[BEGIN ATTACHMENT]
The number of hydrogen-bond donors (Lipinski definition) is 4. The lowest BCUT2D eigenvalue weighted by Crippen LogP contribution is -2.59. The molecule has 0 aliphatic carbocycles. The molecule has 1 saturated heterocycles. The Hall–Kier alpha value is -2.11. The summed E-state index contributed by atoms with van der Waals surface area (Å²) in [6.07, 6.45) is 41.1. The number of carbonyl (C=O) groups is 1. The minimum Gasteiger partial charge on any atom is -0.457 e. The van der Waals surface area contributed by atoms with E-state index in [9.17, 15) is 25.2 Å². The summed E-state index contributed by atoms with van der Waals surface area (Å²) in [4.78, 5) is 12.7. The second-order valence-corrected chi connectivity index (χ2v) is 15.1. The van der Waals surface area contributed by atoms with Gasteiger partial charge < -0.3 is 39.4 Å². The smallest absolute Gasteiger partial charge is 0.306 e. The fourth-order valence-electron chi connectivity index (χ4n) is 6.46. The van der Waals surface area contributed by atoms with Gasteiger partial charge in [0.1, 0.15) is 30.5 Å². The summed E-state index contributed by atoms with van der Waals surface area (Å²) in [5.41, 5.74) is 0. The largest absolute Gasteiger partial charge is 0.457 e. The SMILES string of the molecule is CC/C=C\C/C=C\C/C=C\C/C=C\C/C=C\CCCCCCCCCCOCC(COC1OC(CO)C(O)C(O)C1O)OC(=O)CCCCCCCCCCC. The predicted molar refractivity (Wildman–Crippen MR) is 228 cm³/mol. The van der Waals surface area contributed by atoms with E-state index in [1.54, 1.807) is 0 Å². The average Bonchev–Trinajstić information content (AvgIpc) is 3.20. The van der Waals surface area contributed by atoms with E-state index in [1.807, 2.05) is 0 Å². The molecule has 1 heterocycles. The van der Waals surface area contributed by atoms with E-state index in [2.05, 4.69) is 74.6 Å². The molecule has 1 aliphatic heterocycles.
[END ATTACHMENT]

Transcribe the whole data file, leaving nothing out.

The number of hydrogen-bond donors (Lipinski definition) is 4. The lowest BCUT2D eigenvalue weighted by Crippen LogP contribution is -2.59. The molecule has 0 aliphatic carbocycles. The molecule has 1 saturated heterocycles. The Hall–Kier alpha value is -2.11. The summed E-state index contributed by atoms with van der Waals surface area (Å²) in [6.07, 6.45) is 41.1. The number of carbonyl (C=O) groups is 1. The minimum Gasteiger partial charge on any atom is -0.457 e. The van der Waals surface area contributed by atoms with E-state index in [9.17, 15) is 25.2 Å². The summed E-state index contributed by atoms with van der Waals surface area (Å²) in [4.78, 5) is 12.7. The second-order valence-corrected chi connectivity index (χ2v) is 15.1. The van der Waals surface area contributed by atoms with Gasteiger partial charge < -0.3 is 39.4 Å². The smallest absolute Gasteiger partial charge is 0.306 e. The fourth-order valence-electron chi connectivity index (χ4n) is 6.46. The van der Waals surface area contributed by atoms with Gasteiger partial charge in [0.1, 0.15) is 30.5 Å². The summed E-state index contributed by atoms with van der Waals surface area (Å²) in [5.41, 5.74) is 0. The largest absolute Gasteiger partial charge is 0.457 e. The SMILES string of the molecule is CC/C=C\C/C=C\C/C=C\C/C=C\C/C=C\CCCCCCCCCCOCC(COC1OC(CO)C(O)C(O)C1O)OC(=O)CCCCCCCCCCC. The predicted molar refractivity (Wildman–Crippen MR) is 228 cm³/mol. The van der Waals surface area contributed by atoms with E-state index in [1.54, 1.807) is 0 Å². The average Bonchev–Trinajstić information content (AvgIpc) is 3.20. The van der Waals surface area contributed by atoms with E-state index in [1.807, 2.05) is 0 Å². The molecule has 1 heterocycles. The van der Waals surface area contributed by atoms with E-state index in [2.05, 4.69) is 74.6 Å². The molecule has 1 aliphatic heterocycles.